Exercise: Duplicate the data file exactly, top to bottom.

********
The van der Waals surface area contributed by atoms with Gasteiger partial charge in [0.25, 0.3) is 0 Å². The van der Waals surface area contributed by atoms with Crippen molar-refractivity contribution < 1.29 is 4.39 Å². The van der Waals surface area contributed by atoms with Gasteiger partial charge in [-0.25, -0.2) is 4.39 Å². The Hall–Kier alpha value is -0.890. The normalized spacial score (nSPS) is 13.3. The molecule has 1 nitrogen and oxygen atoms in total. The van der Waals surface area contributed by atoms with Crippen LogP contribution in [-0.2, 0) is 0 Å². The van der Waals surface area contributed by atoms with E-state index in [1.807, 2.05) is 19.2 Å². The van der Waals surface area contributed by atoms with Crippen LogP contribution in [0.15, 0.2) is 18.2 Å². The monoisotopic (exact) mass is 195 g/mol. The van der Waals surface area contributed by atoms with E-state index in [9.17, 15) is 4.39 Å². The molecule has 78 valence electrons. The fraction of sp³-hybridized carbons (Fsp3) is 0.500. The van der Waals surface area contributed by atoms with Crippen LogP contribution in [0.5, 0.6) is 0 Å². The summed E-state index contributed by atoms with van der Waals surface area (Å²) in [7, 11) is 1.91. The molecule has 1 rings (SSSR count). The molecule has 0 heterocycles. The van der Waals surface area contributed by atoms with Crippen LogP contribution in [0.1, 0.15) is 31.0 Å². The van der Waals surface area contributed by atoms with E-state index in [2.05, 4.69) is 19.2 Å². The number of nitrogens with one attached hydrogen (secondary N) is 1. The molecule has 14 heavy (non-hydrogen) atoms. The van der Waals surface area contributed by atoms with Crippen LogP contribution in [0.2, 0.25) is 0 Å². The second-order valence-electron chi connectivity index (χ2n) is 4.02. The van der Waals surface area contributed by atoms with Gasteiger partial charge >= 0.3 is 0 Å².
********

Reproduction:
The van der Waals surface area contributed by atoms with Gasteiger partial charge in [0.25, 0.3) is 0 Å². The van der Waals surface area contributed by atoms with Crippen molar-refractivity contribution < 1.29 is 4.39 Å². The van der Waals surface area contributed by atoms with Gasteiger partial charge in [-0.25, -0.2) is 4.39 Å². The Hall–Kier alpha value is -0.890. The normalized spacial score (nSPS) is 13.3. The molecule has 1 nitrogen and oxygen atoms in total. The van der Waals surface area contributed by atoms with Crippen LogP contribution in [-0.2, 0) is 0 Å². The van der Waals surface area contributed by atoms with E-state index in [1.807, 2.05) is 19.2 Å². The van der Waals surface area contributed by atoms with Crippen LogP contribution in [0.15, 0.2) is 18.2 Å². The monoisotopic (exact) mass is 195 g/mol. The van der Waals surface area contributed by atoms with E-state index in [9.17, 15) is 4.39 Å². The molecule has 78 valence electrons. The fraction of sp³-hybridized carbons (Fsp3) is 0.500. The van der Waals surface area contributed by atoms with Crippen LogP contribution in [0.5, 0.6) is 0 Å². The summed E-state index contributed by atoms with van der Waals surface area (Å²) in [7, 11) is 1.91. The molecule has 1 rings (SSSR count). The molecule has 0 heterocycles. The van der Waals surface area contributed by atoms with Crippen LogP contribution in [0.1, 0.15) is 31.0 Å². The van der Waals surface area contributed by atoms with E-state index in [2.05, 4.69) is 19.2 Å². The number of nitrogens with one attached hydrogen (secondary N) is 1. The molecule has 14 heavy (non-hydrogen) atoms. The van der Waals surface area contributed by atoms with Crippen LogP contribution in [0.2, 0.25) is 0 Å². The second-order valence-electron chi connectivity index (χ2n) is 4.02. The van der Waals surface area contributed by atoms with Gasteiger partial charge >= 0.3 is 0 Å².